As well as impressive strength, plywood also forms a brilliantly clean and professional visual finish. Plywood panels are usually covered with solid wood to create a natural aesthetic that beautifully resembles the organic feel of real wood. Paired with a high-grade veneer or stain, plywood boasts a sleek appearance that looks extremely high-quality.
3. Great Value for Money
For a number of reasons, plywood is also seen as a brilliantly cost-effective building material option. The affordable price point is what appeals to a lot of builders and DIYers as although it is relatively cheap and budget-friendly, plywood still offers high levels of strength and durability. Thanks to its incredibly lightweight structure, plywood is much easier to transport meaning transportation costs are kept to a minimum. Additionally, as plywood can be utilised in a wide variety of projects, you can keep using it to significantly cut down on wastage.
4. Easy Installation
Another advantage to plywood is that it can be easily installed in a variety of applications, covering a multitude of area sizes. Standard plywood sheets are often available in much larger sizes with lengths of at least 1800mm and widths at 1200mm. Due to its wider size range, plywood provides enhanced square foot coverage which helps avoid wastage and uneven finishes as you can be sure you always have the right measurement of material for the job. Unlike solid wood, you can even use plywood to accommodate curved surfaces with no risk of snapping, warping or damage.
Even though plywood is a man-made product you can still be sure that is still offers fantastic benefits for the environment also. Although plywood does incorporate the use of wood, the manufacturing of one sheet requires much less wood usage than solid wood. A reduced amount of timber is utilised in the process with less wastage produced.
What Are the Disadvantages of Plywood?
Like with any building material, plywood does come with a few disadvantages to consider before using it in your project. Even though you will probably find the pros heavily outweigh the cons, it is important to understand the full picture before using this material.
- Pricier than MDF – Even though plywood itself is still very affordable, it can still be a more expensive material than medium density fibreboard.
- Damages – Although its lightweight structure means it is much easier to transport, this also does impose a higher risk of it being damaged during transportation which is something to keep in mind.
- Moisture Exposure – Most types of plywood should not generally be exposed to water or moisture for extended periods of time as this can cause damage to its structure. Can water ruin plywood?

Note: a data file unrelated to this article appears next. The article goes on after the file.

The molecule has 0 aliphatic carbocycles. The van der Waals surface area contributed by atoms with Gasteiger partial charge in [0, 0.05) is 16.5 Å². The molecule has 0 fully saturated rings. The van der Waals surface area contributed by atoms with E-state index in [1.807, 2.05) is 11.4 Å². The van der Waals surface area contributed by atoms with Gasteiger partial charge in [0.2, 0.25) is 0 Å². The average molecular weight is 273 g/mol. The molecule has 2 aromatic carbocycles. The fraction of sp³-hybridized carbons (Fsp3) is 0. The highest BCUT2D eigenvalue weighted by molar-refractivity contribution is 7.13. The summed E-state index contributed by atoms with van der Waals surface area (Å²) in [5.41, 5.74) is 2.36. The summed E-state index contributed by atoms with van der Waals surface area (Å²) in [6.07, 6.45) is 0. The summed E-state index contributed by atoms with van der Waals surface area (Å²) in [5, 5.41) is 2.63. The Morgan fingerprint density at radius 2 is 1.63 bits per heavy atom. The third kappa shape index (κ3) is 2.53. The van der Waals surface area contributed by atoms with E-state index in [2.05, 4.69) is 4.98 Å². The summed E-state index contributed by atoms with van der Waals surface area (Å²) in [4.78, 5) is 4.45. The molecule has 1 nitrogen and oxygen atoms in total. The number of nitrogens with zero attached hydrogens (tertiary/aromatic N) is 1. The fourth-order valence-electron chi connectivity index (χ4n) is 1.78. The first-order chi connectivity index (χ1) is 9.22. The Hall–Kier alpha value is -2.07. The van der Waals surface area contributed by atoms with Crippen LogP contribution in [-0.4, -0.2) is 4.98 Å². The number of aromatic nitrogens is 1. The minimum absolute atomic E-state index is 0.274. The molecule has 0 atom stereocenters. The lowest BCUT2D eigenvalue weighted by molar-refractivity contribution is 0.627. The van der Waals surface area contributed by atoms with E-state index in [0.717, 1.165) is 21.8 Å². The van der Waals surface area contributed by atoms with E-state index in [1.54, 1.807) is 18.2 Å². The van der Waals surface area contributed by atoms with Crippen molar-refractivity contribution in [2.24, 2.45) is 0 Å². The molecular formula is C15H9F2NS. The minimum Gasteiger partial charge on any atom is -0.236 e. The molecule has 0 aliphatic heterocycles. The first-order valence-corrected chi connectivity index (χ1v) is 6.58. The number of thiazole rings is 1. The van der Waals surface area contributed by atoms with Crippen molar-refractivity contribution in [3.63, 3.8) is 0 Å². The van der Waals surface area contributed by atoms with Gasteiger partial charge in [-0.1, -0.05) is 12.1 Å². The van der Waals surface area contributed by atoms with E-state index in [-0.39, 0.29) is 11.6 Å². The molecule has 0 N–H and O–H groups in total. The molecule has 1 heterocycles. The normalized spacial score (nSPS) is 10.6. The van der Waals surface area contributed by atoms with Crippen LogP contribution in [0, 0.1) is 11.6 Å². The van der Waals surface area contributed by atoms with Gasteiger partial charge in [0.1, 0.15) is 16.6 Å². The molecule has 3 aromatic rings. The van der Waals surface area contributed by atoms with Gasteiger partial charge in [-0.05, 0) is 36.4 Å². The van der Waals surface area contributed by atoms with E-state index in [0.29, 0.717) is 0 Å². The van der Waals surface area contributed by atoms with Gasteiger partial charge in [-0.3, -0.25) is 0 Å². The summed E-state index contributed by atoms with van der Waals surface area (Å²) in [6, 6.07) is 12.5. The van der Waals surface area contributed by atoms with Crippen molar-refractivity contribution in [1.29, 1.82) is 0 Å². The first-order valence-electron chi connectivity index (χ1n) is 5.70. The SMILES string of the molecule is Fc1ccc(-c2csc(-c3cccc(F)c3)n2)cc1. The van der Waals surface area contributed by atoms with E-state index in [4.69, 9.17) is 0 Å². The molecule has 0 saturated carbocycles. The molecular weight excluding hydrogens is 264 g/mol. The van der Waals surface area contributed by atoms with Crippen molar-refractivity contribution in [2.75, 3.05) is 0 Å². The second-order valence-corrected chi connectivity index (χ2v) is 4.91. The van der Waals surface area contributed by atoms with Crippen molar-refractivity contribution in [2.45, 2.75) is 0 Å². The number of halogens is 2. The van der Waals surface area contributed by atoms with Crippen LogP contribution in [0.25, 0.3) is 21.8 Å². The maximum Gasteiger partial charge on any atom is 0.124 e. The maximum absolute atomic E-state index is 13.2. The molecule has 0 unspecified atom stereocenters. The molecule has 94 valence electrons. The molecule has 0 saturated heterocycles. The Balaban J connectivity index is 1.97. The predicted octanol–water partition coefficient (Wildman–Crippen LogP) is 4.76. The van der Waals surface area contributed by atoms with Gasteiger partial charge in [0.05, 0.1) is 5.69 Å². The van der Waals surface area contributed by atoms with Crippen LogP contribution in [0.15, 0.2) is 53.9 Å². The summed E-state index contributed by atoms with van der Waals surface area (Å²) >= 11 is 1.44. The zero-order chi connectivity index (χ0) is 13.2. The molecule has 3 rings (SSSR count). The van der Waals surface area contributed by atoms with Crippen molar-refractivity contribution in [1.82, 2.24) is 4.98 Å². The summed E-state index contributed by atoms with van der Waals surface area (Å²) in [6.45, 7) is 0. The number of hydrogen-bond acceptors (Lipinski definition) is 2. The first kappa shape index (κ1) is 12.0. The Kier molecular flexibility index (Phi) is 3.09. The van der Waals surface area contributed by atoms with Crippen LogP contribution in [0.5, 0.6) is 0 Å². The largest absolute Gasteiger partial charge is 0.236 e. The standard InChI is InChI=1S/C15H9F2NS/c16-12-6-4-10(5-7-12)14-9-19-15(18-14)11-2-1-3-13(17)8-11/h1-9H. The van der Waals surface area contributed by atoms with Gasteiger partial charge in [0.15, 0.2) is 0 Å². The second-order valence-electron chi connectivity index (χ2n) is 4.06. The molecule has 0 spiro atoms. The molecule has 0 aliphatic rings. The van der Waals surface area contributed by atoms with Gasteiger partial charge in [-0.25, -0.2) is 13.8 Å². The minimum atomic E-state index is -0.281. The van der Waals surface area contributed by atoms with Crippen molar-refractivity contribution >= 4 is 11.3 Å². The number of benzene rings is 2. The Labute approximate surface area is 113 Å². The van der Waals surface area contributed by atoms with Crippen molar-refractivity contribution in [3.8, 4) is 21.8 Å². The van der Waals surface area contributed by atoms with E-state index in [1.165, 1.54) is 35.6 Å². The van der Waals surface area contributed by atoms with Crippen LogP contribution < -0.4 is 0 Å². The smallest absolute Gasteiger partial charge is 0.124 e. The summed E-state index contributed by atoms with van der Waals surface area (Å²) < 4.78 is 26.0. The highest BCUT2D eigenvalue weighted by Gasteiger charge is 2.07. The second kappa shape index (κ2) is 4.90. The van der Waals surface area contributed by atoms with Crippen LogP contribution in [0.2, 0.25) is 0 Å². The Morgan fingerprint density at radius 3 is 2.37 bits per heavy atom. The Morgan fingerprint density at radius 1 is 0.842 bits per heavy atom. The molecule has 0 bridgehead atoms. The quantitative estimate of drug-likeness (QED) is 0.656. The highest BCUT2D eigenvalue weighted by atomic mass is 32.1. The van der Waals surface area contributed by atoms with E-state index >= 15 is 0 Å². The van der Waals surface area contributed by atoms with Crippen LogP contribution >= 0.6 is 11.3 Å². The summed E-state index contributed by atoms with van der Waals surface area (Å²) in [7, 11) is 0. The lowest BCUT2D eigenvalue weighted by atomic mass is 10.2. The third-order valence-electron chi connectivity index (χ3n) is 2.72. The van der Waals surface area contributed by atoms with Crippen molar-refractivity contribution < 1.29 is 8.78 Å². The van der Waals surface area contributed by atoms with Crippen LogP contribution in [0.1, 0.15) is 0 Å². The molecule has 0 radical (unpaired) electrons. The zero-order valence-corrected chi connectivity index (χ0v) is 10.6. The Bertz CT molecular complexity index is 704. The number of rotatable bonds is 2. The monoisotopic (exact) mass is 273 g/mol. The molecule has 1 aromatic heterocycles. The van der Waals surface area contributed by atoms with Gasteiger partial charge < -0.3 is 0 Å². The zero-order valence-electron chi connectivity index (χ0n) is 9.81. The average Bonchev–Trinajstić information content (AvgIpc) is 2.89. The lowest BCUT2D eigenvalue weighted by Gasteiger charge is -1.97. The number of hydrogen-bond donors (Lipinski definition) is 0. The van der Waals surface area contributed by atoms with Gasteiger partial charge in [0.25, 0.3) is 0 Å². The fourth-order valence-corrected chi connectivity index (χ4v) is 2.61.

- Cutting – Plywood can be more difficult to cut than MDF in some instances.
- Quality – It can sometimes be more difficult to judge the level of quality at which the plywood has been manufactured.
What Can Plywood be Used For?
Due to its properties, plywood can be utilised in a multitude of different large construction and smaller DIY projects. Before using this material, you will need to ensure that you use the appropriate thickness of plywood and that is has been correctly graded for your application. Plywood typically complies with specified British Standards so it can be useful to ask your timber merchant whether it is suitable for your job.
Types of Plywood
Structural plywood is specially designed and manufactured for use in permanent structural applications. This high-strength form of plywood is highly durable plus is fully resistant to weathering and can withstand higher levels of stress and weight. It is ideal for:
- Shipping crates
- Roof bracing
- Outdoor furniture
- Truck bodies
- Storage decks
The factor the separates exterior plywood from other forms is the use of water-resistant glue. Although not restricted to, exterior plywood is generally used for outdoor usage with its water-resistant properties. It is the most common bonding type of plywood available and is typically used for:
- Outdoor floorings
- Countertops around sinks
- Roof linings
Interior plywood is mainly for used for its aesthetic appearance in internal applications. It is not suitable for exposure to damp and wet conditions as the structure is not durable enough to withstand this. This type of plywood is perfect for:
- Wall linings
- Indoor furniture
- Interior cladding
- Decorative purposes
Close in design to exterior plywood, marine plywood is a high-strength durable material with a high-stress grade. The difference, however, is that the binder used in the marine alternative is specially formulated for water submersion which makes it fully resistant to rot in places subject to high levels of moisture. Marine plywood is suitable for use on:
- Lake platforms
- Bathroom/kitchen walls
Where Can I Buy Plywood?
Plywood sheets are available in a variety of DIY shops and online stores with a range of different sizes available. Here at Roofing Megastore, we offer a high-quality selection of conveniently sized plywood sheets in a practical choice of thicknesses.
When you are buying plywood sheets online or offline, ensure you read all the relevant information. This includes the origins of the wood, any certificates it has (or has not) received and whether it meets the specifications of relevant British Standards.
Have More Questions About Plywood?
If you have more questions about plywood sheets get in contact by calling on 01295 565 565 or drop us a message using our handy live chat.